I heard something about them being restrained by bungy cords to treadmill and I wondered why they couldn’t pull a bar against resistance bands that were anchored to a wall or floor. But then I found this:
Huh. Sounds a bit like you can’t Oly Lift in space because you get things moving though, heh.
I just want to know who the woman in the video is lol.
I just want to know who the woman in the video is lol.[/quote]
[i]Kauderer is NASA’s Social Media Lead and Web Manager at the Johnson Space Center, where she launched her career at NASA in 1998. As a NASA Public Affairs Officer she employs her 15 years’ experience in online community, web content development and related technologies to help NASA navigate in today’s digital world. She encouraged the adoption of social media that brought the world its first tweet from space. Amiko teaches NASA astronauts how to explore and engage with a public that spans the globe through social media. She manages a kaleidoscope of social media accounts at NASA Johnson Space Center, including the NASA Johnson Twitter and Facebook and NASA Astronauts Twitter and space blogs.
Kauderer also serves as a spokesperson for the agency and commentator on NASA Television, providing commentary from inside Mission Control during International Space Station missions.[/i]
My thoughts are split-
On one hand:
Cool video, hot girl, nice!
On the other:
Dang why couldn’t they take a brainy woman or a nerd!?
“So i depends on the Astronaut!? What is this exercise for? I am winded!”
It was nice to hear that the astronaut’s programs are built around squats and deadlifts, rather than isolation-based machine work. Not really a surprise that both lifts were found to do a great job combating atrophy and bone loss (I think most of us know that), but it good to find that even NASA endorses that approach.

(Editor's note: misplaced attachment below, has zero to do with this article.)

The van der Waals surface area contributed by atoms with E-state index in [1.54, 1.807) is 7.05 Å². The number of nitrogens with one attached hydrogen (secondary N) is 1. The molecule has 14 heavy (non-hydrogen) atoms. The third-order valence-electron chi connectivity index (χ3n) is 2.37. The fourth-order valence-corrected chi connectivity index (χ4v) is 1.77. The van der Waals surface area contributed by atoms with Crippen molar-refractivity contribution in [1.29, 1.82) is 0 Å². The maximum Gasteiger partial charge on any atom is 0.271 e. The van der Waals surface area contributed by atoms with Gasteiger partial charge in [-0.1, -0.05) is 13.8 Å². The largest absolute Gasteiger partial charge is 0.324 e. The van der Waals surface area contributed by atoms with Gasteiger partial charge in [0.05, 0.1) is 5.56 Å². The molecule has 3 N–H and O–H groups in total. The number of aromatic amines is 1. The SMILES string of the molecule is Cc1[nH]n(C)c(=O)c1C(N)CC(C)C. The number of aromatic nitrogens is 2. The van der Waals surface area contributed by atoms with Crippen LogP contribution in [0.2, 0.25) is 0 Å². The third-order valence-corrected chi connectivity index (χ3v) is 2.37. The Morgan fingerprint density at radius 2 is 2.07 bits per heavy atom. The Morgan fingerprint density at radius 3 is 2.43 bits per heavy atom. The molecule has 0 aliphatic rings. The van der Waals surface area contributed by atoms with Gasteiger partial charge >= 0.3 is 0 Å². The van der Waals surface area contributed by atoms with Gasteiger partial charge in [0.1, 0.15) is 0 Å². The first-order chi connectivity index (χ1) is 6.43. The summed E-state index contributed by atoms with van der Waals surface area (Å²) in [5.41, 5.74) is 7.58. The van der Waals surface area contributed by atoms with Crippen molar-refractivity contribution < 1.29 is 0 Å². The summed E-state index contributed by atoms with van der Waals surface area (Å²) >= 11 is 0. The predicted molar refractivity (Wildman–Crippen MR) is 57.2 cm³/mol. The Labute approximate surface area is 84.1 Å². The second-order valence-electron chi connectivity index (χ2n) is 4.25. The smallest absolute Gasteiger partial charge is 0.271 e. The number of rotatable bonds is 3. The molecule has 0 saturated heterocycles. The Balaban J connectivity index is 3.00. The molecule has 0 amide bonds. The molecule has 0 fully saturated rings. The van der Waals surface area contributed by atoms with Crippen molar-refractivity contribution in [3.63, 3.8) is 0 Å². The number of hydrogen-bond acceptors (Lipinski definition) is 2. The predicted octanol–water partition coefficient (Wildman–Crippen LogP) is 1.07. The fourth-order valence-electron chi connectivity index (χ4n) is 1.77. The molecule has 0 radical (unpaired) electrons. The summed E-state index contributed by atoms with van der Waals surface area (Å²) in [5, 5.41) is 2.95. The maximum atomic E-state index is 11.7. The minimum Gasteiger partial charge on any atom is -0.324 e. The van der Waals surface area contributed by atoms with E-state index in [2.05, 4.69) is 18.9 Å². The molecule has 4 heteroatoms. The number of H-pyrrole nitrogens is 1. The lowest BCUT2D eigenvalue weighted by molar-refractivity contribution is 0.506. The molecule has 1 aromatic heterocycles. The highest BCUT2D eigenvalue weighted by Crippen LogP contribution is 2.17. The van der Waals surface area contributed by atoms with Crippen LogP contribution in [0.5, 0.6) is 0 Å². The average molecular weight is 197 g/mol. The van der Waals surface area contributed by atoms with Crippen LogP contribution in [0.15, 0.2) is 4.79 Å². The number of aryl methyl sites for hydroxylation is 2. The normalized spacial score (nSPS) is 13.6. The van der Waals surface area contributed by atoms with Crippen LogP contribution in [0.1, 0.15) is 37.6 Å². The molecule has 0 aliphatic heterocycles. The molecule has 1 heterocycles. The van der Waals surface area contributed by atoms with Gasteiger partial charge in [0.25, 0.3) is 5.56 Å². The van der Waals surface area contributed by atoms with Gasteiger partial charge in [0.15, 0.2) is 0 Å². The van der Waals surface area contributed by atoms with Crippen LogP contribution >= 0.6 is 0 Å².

Her squat wasn’t too(ooo) bad. I got a pleasant surprise, anyway. I think she was intentionally playing dumb so the viewers didn’t feel bad. Space isn’t just ‘no exercise on earth’ bad, it is much, much worse:
Weightlessness triggers the human body to excrete calcium and phosphorus (in urine and feces), resulting in rapid bone loss. In the time it takes to get to Mars and back, a crew member?s bone density loss will be equivalent to that of a lifetime on Earth. Like osteoporosis on Earth, bone loss in space can lead to fractures, weakness and painful urinary stones. The most dramatic changes occur in the heel bone, femoral neck, lumbar spine and pelvis. Exercise in space and upon return can help slow the loss, but it will take two years or more of dedicated, consistent training upon return to repair it. Artificial gravity would also serve to mitigate this problem is it is part of the mission design.
Recent research implies that gravity helps cells create patterns. In microgravity, the microtubules in developing cells might not organize the same way they would on Earth, even after the astronauts return. It is unknown how this will affect the Mars crew over the long term.
From here: Known effects of long-term space flights on the human body – Race To Mars
I was impressed with the machine, actually. Looks like they were aiming for something like a monolift rather than something like a smith machine.
But, silly me. Pretty girl. No, wait, pretty dumb girl. So… My brain has been given permission not to work. Graw.
The stress from the dinosaur incident really took its toll.